Stephen Miller wants zero refugee admissions in 2020. He may (almost) get it

Reports suggest Trump administration may cut refugee admissions by 90%. That's not enough for Stephen Miller

By Igor Derysh

Managing Editor

Published July 20, 2019 6:00AM (EDT)

Stephen Miller, senior adviser to the president and architect of immigration policy (Getty/Mandel Ngan)
Stephen Miller, senior adviser to the president and architect of immigration policy (Getty/Mandel Ngan)

Trump adviser Stephen Miller, a hardline immigration hawk who has quietly taken over the administration’s border policy, is pushing to stop all refugee admissions to the United States.

Miller allies urged the administration to slash refugee admissions to zero during a key meeting with security officials last week, Politico reported. U.S. Citizenship and Immigration Services official John Zadrozny and State Department refugee chief Andrew Veprek, whom Politico described as “proxies” for Miller, argued that the government needs to severely limit the number of refugees allowed to enter the U.S., due to unspecified “security concerns.”

Homeland Security officials at the meeting instead proposed cutting the current number of refugees admitted by up to 90 percent, according to the report. The department suggested capping the number of refugees between 3,000 and 10,000 a year.

The Trump administration has already slashed the number of refugee admissions by a third this year, to 30,000, despite pleas from former Defense Secretary Jim Mattis to keep the cap at 45,000.

The proposal from Miller’s proxies, who have each been installed in their positions in the past year, “alarmed” Defense Department officials who expressed concern that the move would prevent Iraqis who had assisted U.S. troops from being able to enter the country, according to the report.

Mattis argued last year to national security adviser John Bolton, in a letter obtained by Politico, that drastically reducing the refugee cap would betray the Iraqis who had risked their lives to aid American troops.

"Over the last 17 years of war, numerous Iraqi nationals have risked their own lives and their families' lives by aligning with our diplomats and warfighters providing essential mission support. We owe them support for their commitment,” Mattis wrote.

The Trump administration did not heed Mattis’ warning and slashed refugee admissions to 30,000, but stopped short of the more drastic cuts that many feared, and that now appear to have been floated once more.

A mere 140 Iraqi applicants have been allowed to enter the U.S. this year while more than 100,000 remain in the queue, according to Reuters.

It’s unclear what supposed security concerns Miller’s allies are so concerned about. The Cato Institute, a libertarian think tank founded by billionaire Charles Koch, published an analysis earlier this year that showed the chance of being killed in a terrorist attack by a refugee was about 1 in 3.86 billion per year while the annual chance of being killed in an attack by an undocumented immigrant was zero.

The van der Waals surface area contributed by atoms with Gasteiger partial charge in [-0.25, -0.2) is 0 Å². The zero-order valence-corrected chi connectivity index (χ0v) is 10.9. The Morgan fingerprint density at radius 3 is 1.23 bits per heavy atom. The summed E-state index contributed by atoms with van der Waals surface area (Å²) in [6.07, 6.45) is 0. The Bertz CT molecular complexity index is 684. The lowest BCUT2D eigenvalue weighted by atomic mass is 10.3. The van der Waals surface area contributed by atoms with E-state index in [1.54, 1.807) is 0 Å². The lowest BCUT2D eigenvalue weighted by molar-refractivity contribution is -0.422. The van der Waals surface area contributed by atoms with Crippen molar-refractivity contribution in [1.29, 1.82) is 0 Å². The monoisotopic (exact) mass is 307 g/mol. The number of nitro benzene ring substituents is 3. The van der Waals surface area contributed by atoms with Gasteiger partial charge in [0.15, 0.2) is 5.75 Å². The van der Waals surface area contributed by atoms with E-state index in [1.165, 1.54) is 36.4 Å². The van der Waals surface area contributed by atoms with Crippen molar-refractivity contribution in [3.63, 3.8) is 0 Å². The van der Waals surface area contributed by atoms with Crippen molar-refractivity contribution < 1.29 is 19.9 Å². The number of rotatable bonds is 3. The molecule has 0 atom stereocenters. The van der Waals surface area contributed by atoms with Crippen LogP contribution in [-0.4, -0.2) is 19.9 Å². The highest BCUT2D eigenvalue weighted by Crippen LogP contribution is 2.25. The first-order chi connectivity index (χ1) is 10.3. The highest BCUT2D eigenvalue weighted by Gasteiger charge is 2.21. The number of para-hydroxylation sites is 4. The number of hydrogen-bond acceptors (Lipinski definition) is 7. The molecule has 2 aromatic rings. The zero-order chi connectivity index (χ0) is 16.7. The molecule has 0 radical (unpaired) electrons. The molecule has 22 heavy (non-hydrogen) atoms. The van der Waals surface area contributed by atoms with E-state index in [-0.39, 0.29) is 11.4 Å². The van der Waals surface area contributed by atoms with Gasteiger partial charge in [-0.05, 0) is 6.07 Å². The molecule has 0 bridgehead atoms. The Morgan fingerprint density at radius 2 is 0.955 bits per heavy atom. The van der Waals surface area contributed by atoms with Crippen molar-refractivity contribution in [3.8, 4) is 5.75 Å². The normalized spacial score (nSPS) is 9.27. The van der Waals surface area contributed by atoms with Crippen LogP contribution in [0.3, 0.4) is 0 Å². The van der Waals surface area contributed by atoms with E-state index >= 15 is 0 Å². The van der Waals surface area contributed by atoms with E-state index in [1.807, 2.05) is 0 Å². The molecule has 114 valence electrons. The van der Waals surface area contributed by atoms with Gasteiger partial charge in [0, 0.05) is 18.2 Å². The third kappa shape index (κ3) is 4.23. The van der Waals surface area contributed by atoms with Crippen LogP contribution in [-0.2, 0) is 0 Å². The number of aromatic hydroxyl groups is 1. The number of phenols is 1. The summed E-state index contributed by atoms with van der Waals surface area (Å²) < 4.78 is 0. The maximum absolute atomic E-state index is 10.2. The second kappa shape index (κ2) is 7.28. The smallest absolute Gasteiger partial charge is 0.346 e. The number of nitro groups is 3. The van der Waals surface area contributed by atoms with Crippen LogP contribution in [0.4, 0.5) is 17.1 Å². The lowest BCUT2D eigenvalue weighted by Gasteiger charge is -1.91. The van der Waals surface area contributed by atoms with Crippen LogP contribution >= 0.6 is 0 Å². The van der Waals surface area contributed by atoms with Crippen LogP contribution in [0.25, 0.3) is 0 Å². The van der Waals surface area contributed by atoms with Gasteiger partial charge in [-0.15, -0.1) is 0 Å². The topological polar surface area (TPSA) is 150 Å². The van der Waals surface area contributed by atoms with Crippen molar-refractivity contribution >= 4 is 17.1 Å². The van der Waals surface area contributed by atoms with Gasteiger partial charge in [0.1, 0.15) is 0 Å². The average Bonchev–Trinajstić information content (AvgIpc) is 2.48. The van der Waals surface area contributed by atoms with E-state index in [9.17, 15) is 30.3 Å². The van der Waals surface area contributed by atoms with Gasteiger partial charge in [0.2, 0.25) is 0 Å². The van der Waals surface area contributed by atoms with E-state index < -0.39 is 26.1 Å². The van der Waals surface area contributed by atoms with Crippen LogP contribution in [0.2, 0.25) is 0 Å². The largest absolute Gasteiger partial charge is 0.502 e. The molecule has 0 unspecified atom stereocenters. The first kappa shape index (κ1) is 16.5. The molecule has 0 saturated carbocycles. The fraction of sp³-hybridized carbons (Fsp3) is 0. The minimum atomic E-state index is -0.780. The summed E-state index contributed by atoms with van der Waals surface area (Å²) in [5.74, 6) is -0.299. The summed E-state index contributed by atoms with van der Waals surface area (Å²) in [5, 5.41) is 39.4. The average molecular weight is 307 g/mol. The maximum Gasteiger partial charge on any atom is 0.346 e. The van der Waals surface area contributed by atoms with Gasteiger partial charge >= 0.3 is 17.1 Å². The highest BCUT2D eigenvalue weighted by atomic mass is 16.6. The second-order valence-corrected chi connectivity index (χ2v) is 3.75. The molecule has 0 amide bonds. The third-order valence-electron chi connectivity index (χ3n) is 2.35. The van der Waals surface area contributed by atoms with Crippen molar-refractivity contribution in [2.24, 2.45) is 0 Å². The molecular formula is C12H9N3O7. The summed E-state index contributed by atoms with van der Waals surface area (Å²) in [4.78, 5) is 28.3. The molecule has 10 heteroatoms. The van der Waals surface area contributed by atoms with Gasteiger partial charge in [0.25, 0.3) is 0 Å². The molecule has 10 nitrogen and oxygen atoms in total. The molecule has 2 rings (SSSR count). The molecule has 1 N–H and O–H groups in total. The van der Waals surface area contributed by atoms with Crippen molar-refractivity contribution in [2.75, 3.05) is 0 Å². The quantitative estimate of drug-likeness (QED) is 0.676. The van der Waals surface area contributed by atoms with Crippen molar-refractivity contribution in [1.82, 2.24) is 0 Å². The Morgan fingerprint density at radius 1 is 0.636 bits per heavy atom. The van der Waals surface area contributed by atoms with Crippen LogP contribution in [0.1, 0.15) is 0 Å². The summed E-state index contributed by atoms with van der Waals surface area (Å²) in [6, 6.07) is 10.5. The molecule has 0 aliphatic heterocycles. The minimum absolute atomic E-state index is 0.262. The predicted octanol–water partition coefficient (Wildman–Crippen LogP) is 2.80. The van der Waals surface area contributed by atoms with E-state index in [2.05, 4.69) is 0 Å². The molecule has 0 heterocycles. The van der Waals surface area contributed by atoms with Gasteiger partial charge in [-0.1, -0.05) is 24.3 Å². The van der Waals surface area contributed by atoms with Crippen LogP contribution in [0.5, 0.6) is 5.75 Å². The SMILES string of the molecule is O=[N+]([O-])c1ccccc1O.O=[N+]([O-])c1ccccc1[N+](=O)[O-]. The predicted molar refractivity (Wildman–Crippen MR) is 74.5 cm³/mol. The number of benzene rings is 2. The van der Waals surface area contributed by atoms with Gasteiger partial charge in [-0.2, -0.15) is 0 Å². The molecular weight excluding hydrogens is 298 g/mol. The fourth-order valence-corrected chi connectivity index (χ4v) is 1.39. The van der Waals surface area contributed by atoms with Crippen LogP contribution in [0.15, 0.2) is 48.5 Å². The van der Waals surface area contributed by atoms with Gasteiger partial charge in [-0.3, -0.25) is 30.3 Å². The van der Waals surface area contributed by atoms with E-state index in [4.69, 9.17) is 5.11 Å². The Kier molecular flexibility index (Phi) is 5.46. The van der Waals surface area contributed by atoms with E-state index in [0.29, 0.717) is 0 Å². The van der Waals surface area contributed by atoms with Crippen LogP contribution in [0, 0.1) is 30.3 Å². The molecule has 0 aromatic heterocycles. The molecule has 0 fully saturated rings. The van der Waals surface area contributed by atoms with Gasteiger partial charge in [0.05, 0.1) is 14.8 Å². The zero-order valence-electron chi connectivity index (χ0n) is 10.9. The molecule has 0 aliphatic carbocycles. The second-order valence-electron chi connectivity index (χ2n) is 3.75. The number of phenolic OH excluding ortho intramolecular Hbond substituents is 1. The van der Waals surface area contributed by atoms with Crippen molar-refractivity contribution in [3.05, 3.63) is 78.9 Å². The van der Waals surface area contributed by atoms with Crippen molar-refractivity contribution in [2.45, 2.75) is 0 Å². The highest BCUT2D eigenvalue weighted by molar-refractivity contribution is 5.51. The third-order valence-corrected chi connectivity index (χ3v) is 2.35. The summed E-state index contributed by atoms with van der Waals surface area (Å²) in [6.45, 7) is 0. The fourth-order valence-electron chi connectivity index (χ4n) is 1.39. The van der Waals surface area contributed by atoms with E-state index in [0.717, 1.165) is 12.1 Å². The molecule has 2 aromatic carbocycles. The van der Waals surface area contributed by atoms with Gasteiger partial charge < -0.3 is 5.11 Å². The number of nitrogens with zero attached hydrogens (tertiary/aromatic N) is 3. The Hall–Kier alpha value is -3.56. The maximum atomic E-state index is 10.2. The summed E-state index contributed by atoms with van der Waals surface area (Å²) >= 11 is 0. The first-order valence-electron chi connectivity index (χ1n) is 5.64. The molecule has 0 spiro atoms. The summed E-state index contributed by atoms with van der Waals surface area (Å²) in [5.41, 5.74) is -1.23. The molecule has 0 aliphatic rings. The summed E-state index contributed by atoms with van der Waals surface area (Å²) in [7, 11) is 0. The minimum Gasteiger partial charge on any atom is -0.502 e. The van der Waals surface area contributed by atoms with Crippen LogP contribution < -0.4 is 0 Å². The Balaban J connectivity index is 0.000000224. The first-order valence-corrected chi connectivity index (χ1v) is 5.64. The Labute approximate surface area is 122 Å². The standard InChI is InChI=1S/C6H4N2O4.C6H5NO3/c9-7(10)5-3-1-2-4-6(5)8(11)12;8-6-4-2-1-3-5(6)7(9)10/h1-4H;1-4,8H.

David Inserra, a policy analyst with the right-wing Heritage Foundation, told Politico that it is absurd to suggest that all refugees pose a security risk.

“Even if you’re really hesitant about certain types of conflict-torn areas, I still think there are other areas that are not of concern,” he said. “There are enough refugees out there in the world that I think you could find more folks that you’re not particularly worried about.”

The proposal to shut down or drastically slash refugee admissions comes just days after the Trump administration announced a move that would effectively bar the vast majority of asylum seekers from seeking asylum in the U.S. This new regulation would require them to first apply for asylum, and be rejected, in any other country they pass through. Two lawsuits have been filed seeking to block the move.

Amnesty International slammed the administration for abdicating its role on accepting people seeking refuge, and urged the administration to triple the current admissions levels instead.

“The United States used to be a leader in providing refuge to those in need, all around the world. We can’t say that anymore. It is beyond shameful and a new low, even for this administration, to even consider accepting no refugees to the U.S.,” said Ryan Mace, the grassroots advocacy and refugee specialist for the group.

“People are in need all over the world — families, children, human beings with unique stories and lives on hold. Zero will never be an acceptable number for any country let alone a country with so many resources and people willing to welcome new neighbors looking to rebuild their lives in peace and safety.”

By Igor Derysh

Igor Derysh is Salon's managing editor. His work has also appeared in the Los Angeles Times, Chicago Tribune, Boston Herald and Baltimore Sun.

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